Battle for the borders
With the consent of the National Council for Styria, Major Rudolf Maister took over military power in Maribor on 1 November 1918. The National Council promoted him to the rank of general and commander of the units in Slovenian Styria. On 9 November 1918, General Maister issued a declaration of mobilisation that enabled him to establish his army. On 3 November, however, at the demand of the Germans, he had to allow the establishment of a German armed security guard, the Marburger Schutzwehr. The Schutzwehr made plans to take Maribor, so Maister decided to disarm them. The disarming began on 23 November 1918 at 4 a.m. and lasted 47 minutes.
On 25 November 1918, Maister sent two companies of the Maribor Infantry Regiment to the Špilje railway junction. The next day, Austrian Colonel Rudolf Passy travelled from Graz to Maribor. On 27 November 1918, they signed a treaty that determined the borders for Styria and Carinthia. The provisions of the treaty, however, were not recognized by anyone. Maister’s idea of an immediate occupation of Carinthia was rejected in Ljubljana.
Three armed conflicts took place in Styria. On 14 January 1919, the Austrians attacked a Slovenian crew south of the Drava in Lučane. On February 4, 1919, Austrian-Hungarian troops attacked Slovenian soldiers in Radgona. The Slovenian side, under the command of Lieutenant Benedikt Zeilhofer, detected the Austrian attack in time and prepared an appropriate defence. Maister informed the French mission in Zagreb about the conflict and proposed to the authorities in Graz, Austria, that a demarcation line be established until a final decision was made at the peace conference. In the presence of the French mission, the negotiators signed the Maribor Treaty on 13 February 1919 in Maribor. The last major clash was on March 12, 1919 near Soboth beyond Pernice. General Maister then took brave measures to prevent further military actions in Styria.
On Monday 27 January 1919 (“Bloody Sunday”), the Slovenian fighters suppressed German demonstrations in Maribor; the protesters tried to break into the Town Hall during a visit of the US delimitation commission.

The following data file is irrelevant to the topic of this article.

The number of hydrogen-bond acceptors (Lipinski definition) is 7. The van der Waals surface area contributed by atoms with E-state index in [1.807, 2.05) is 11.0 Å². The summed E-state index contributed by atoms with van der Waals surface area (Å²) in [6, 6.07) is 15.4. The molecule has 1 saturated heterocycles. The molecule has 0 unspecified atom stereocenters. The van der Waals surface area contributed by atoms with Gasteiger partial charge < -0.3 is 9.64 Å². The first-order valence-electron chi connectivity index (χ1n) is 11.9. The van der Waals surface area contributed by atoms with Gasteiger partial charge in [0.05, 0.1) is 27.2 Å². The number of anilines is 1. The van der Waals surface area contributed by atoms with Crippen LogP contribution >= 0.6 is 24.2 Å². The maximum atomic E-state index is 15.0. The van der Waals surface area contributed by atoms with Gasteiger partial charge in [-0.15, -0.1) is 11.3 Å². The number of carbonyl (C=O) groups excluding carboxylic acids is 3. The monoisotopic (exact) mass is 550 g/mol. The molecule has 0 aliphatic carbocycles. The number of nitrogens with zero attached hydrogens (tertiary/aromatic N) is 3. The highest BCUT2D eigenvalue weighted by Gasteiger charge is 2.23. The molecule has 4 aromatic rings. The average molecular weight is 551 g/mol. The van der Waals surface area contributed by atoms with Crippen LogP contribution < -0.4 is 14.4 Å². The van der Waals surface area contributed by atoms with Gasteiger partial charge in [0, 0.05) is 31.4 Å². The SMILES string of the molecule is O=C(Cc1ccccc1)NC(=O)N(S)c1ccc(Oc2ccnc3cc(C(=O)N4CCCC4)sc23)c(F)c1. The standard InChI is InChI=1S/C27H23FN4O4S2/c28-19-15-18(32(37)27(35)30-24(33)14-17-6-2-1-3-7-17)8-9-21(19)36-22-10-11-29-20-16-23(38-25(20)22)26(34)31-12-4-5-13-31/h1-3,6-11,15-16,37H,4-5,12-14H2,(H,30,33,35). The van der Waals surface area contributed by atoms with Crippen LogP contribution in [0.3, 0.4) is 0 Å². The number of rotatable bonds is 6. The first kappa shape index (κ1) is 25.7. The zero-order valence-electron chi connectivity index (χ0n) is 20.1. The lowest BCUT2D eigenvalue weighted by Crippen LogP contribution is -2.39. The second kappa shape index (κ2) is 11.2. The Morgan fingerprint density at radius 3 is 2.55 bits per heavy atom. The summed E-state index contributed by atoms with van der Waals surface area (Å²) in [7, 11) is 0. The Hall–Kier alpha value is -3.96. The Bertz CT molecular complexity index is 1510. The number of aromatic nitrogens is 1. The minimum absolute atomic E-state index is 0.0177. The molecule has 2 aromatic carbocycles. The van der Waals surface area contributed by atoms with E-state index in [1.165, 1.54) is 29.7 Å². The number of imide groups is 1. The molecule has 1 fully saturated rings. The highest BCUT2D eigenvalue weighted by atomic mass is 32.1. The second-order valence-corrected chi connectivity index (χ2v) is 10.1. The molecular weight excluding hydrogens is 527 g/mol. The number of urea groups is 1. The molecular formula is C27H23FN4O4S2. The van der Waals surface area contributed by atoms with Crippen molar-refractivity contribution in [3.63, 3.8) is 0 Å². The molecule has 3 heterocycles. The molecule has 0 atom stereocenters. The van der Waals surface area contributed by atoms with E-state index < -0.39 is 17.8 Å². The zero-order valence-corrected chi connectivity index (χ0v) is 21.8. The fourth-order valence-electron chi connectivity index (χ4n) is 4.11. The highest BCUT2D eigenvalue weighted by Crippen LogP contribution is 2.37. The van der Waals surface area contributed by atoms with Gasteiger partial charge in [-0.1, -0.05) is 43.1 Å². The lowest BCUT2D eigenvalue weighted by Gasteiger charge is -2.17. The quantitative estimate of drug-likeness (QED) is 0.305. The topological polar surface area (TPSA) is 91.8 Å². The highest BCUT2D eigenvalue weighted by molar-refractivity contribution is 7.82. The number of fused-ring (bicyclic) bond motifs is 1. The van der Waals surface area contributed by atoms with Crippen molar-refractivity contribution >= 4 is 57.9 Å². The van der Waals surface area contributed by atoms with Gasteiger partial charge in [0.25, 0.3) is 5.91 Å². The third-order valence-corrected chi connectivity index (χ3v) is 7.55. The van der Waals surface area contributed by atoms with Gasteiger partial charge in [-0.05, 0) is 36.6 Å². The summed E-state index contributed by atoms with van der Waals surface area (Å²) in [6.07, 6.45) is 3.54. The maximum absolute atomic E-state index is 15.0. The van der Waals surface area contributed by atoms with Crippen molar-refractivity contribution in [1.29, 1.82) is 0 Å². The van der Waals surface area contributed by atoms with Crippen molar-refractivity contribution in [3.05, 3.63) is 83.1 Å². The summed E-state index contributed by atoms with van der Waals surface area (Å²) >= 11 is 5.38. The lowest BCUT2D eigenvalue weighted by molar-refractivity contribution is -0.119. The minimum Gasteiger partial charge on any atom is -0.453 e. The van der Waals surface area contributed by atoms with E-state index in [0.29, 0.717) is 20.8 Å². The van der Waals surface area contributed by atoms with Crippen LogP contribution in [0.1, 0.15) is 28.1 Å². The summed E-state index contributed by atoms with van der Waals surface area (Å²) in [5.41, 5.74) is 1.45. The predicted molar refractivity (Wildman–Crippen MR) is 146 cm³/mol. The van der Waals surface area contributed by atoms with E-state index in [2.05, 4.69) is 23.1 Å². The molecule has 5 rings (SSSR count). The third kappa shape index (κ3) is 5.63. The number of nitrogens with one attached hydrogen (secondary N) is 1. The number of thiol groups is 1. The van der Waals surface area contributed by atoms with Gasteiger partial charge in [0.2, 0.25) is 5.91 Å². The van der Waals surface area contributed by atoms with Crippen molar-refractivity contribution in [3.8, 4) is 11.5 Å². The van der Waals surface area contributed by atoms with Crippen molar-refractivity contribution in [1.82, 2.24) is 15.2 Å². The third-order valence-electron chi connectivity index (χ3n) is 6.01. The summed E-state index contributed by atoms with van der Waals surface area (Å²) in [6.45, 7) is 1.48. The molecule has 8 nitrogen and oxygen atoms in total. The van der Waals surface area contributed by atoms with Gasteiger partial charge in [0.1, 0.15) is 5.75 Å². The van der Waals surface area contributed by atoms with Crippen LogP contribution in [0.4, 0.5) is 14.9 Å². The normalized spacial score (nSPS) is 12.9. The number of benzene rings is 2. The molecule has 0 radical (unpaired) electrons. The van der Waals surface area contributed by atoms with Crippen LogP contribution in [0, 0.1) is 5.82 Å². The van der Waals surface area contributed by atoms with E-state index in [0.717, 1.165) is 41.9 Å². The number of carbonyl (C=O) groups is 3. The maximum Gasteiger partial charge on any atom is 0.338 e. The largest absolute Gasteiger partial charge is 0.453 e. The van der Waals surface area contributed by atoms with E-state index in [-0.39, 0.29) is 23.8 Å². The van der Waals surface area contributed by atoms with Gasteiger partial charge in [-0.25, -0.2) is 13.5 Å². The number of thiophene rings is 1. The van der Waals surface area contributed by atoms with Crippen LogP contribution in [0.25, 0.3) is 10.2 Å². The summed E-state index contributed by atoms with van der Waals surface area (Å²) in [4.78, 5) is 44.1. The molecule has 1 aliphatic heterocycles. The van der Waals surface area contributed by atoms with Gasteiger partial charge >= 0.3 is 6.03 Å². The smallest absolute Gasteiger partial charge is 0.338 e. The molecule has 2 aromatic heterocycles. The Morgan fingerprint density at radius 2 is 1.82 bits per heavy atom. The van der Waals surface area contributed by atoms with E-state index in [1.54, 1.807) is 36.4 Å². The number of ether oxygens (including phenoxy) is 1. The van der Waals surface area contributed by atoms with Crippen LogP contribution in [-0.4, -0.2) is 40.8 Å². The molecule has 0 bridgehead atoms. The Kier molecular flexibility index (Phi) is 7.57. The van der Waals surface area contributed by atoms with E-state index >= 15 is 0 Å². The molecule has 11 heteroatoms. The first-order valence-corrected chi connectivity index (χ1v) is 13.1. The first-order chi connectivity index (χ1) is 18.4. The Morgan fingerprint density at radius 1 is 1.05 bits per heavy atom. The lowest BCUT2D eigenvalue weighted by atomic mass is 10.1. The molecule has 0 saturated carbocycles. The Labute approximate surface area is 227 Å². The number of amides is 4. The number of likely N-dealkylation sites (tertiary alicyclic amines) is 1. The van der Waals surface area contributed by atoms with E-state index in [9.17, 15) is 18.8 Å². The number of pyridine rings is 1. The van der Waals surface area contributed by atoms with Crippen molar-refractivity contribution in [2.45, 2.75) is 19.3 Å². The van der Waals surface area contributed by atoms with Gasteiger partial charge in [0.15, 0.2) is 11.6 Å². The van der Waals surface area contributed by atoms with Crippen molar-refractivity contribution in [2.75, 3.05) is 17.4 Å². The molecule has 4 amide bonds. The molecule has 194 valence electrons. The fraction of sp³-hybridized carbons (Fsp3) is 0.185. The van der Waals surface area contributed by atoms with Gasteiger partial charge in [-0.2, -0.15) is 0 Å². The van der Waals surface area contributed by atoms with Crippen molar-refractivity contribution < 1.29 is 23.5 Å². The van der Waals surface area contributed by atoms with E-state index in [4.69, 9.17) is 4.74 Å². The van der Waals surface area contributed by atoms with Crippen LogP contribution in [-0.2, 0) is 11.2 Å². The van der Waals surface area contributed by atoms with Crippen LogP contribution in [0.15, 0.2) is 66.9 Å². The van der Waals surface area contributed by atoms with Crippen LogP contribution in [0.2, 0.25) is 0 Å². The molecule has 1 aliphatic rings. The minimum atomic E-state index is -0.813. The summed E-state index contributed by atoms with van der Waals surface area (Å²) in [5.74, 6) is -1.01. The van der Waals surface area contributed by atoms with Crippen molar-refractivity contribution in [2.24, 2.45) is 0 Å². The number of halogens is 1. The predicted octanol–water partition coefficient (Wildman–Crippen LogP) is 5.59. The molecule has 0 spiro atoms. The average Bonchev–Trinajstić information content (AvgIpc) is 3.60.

Maister fought for Carinthia with the sword and diplomacy. The minutes of the sessions of the National Government testify that from November 1918 onwards he wanted to occupy Klagenfurt, which was (similarly to Maribor for Styria) necessary in order to take control of Slovenian Carinthia. The National Government in Ljubljana naively believed promises that the Entente would give Slovenians as much territory as they wanted and forbade Maister from any military action. It also renounced the boundary delimitation agreement for Styria and Carinthia, which Maister had realised at the end of November 1918 and which would have provided Slovenia with its entire ethnic territory in Carinthia. The government then withdrew Lieutenant Franjo Malgaj, who had previously taken Pliberk and Velikovec on Maister’s orders, from Carinthia. Maister returned to the Carinthian theatre during the collapse of the Slovenian offensive in early May 1919, when he prevented the penetration of German-Austrian troops into Styria. With this victory he ended his Carinthian struggle in command of the Labot detachment at the end of May and in the beginning of June 1919. In this offensive, the entire Slovenian ethnic territory in Carinthia was liberated – Maister’s legacy – MNZS, MNOM.